‘Star Trek: Discovery’ Finds Its Klingons

By December 12, 2016
  8

Did you know that Klingons were going to feature heavily in the new CBS All Access Star Trek: Discovery series?

Well, you do now.

CBS has named three more actors that will star in its upcoming digital streaming series – and all of them will portray Klingons. And they may not be names you have heard before: Chris Obi, Shazad Latif and Mary Chieffo.

Obi will play T’Kuvma, a Klingon leader seeking to unite the Klingon houses. Obi is an interesting casting choice because he has a direct connection to former Discovery showrunner Bryan Fuller playing the recurring character of Mr. Jacquel in Fuller’s Starz series American Gods.

He also popped up in a 2011 episode of Doctor Who, “Closing Time,” which also featured future late-night star James Corden in a guest-starring role opposite Matt Smith’s Doctor. Obi also was the Mirror Man in 2012’s Snow White and the Huntsman.

Obi just finished work on Ghost in the Shell, where he played Ambassador Kiyoshi.

Latif will star as Kol, the “commanding officer of the Klingons,” and T’Kuvma’s protege. Latif is probably best known for playing Dr. Jekyll in John Logan’s Penny Dreadful.

He’s currently filming Still Star-Crossed for ABC as Tybalt Capulet, and recently finished work on the action thriller The Commuter with Liam Neeson and Patrick Wilson.

Finally, Chieffo will play L’Rell, a battle deck commander of the Klingon ship.

Chieffo is an up-and-coming actress with a respectable indie film resume, including Shelby’s Vacation, which will be released in July.

And, giving us some throwback to Patrick Stewart, she has some strong stage work in her most recent past as well – especially when it comes to Shakespearean works.

The trio join three other cast members already announced: Michelle Yeoh, Anthony Rapp and Doug Jones.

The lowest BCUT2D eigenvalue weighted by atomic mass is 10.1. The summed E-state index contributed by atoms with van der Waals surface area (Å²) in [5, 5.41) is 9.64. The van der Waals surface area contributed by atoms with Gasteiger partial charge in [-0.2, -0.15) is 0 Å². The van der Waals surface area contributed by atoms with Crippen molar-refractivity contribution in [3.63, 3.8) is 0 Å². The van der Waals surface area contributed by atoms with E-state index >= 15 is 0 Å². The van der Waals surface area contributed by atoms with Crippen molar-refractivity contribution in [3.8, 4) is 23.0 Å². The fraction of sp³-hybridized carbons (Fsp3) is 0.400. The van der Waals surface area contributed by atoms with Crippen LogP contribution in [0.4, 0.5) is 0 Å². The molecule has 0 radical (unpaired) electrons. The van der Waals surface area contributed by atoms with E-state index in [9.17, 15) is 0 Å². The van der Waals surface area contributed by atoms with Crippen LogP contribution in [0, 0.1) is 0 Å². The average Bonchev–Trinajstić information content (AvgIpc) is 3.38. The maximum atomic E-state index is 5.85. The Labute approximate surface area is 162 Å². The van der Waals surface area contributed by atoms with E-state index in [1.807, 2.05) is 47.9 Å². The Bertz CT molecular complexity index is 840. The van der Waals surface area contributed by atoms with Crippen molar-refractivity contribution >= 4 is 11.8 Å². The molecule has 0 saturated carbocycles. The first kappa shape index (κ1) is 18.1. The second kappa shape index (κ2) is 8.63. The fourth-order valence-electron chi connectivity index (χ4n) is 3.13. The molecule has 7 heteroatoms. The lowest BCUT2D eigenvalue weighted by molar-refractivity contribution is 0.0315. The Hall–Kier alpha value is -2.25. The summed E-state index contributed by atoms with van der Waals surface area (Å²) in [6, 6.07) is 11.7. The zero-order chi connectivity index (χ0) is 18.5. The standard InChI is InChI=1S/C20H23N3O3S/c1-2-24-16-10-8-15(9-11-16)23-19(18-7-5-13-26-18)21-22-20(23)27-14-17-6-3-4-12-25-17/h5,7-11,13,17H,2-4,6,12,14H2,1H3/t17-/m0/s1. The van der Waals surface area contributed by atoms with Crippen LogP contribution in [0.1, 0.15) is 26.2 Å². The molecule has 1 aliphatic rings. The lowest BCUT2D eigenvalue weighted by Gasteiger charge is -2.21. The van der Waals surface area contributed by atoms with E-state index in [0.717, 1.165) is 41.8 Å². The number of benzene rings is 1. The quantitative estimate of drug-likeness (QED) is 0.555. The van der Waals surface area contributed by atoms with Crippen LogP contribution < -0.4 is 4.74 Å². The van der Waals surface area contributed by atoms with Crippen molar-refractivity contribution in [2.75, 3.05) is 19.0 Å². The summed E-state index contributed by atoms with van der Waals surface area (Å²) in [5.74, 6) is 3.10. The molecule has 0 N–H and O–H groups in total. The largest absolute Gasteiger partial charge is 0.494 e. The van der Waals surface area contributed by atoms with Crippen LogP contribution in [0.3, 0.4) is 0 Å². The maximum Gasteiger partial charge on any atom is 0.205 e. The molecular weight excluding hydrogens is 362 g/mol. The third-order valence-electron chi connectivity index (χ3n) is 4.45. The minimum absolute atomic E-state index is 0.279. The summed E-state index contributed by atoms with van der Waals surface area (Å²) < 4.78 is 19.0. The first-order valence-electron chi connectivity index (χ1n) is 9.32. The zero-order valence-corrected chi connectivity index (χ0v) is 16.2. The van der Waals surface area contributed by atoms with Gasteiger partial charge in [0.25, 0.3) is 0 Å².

Filming is still slated to begin early next year in Toronto, with the premiere first coming to CBS in May, followed by a full 13-episode run on CBS All Access.

The following two tabs change content below.
Michael Hinman

Michael Hinman

Managing Editor at GeekNation
Michael has spent more than 18 years of his way-long journalism career in entertainment reporting as the founder of SyFy Portal, which would become Airlock Alpha after he sold the SyFy brand to NBC Universal. He's based in New York City.
  • John Ikarus

    Klingons on uranus…sorry about that.

  • DavidDesjardins

    Hey Michael – are any of the actors you listed ‘in’ the picture you’ve used twice? I got the impression you are suggesting Stephen Liska (I believe the actor in the image on Twitter) or John Laroquette are reprising Klingon roles…

    • David, those are called “stock” photos. If you read the story above, you will not find Stephen Liska or John Laroquette among the actors that were specifically named in the story.

      This is called choosing “stock footage” to show Klingons, since our readership is not necessarily intended to be a Star Trek-centric audience, and it shows the Klingons. Considering the new actors probably haven’t even been put through Klingon makeup yet, and that filming has yet to start, I think it would be highly unlikely that I would be publishing a photo of those actors as the Klingons.

      This photo here is from “Star Trek III: The Search for Spock.”

      Thanks! 🙂

      • DavidDesjardins

        That’s all cool, but these are not stock photos and in truth you’d be hard pressed to find ANY stock imagery from a licensed IP. When you’re talking about images with content owned by someone specifically, they are called ‘Editorial Use’ images. You are providing ‘editorial’ content. Even CBS provided ‘Editorial Images’ for use by media outlets to promote this.